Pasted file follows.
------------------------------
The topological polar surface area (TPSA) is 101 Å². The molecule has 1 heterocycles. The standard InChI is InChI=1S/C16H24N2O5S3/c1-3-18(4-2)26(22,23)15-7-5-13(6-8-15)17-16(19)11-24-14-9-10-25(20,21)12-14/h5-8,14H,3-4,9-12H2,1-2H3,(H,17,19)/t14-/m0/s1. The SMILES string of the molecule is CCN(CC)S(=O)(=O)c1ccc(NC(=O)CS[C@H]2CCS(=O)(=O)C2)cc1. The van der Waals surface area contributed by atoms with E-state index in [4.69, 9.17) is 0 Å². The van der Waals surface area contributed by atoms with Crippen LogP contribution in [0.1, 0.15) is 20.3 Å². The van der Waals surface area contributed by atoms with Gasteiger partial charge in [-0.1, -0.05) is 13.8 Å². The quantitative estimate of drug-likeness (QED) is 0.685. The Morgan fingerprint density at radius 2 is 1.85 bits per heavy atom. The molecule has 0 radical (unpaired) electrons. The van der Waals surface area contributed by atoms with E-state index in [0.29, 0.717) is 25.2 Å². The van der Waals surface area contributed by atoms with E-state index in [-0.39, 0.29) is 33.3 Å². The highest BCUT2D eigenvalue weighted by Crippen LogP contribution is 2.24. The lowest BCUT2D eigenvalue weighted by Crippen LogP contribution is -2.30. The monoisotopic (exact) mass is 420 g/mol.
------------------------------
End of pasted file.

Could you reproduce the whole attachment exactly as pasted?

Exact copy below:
The topological polar surface area (TPSA) is 101 Å². The molecule has 1 heterocycles. The standard InChI is InChI=1S/C16H24N2O5S3/c1-3-18(4-2)26(22,23)15-7-5-13(6-8-15)17-16(19)11-24-14-9-10-25(20,21)12-14/h5-8,14H,3-4,9-12H2,1-2H3,(H,17,19)/t14-/m0/s1. The SMILES string of the molecule is CCN(CC)S(=O)(=O)c1ccc(NC(=O)CS[C@H]2CCS(=O)(=O)C2)cc1. The van der Waals surface area contributed by atoms with E-state index in [4.69, 9.17) is 0 Å². The van der Waals surface area contributed by atoms with Crippen LogP contribution in [0.1, 0.15) is 20.3 Å². The van der Waals surface area contributed by atoms with Gasteiger partial charge in [-0.1, -0.05) is 13.8 Å². The quantitative estimate of drug-likeness (QED) is 0.685. The Morgan fingerprint density at radius 2 is 1.85 bits per heavy atom. The molecule has 0 radical (unpaired) electrons. The van der Waals surface area contributed by atoms with E-state index in [0.29, 0.717) is 25.2 Å². The van der Waals surface area contributed by atoms with E-state index in [-0.39, 0.29) is 33.3 Å². The highest BCUT2D eigenvalue weighted by Crippen LogP contribution is 2.24. The lowest BCUT2D eigenvalue weighted by Crippen LogP contribution is -2.30. The monoisotopic (exact) mass is 420 g/mol.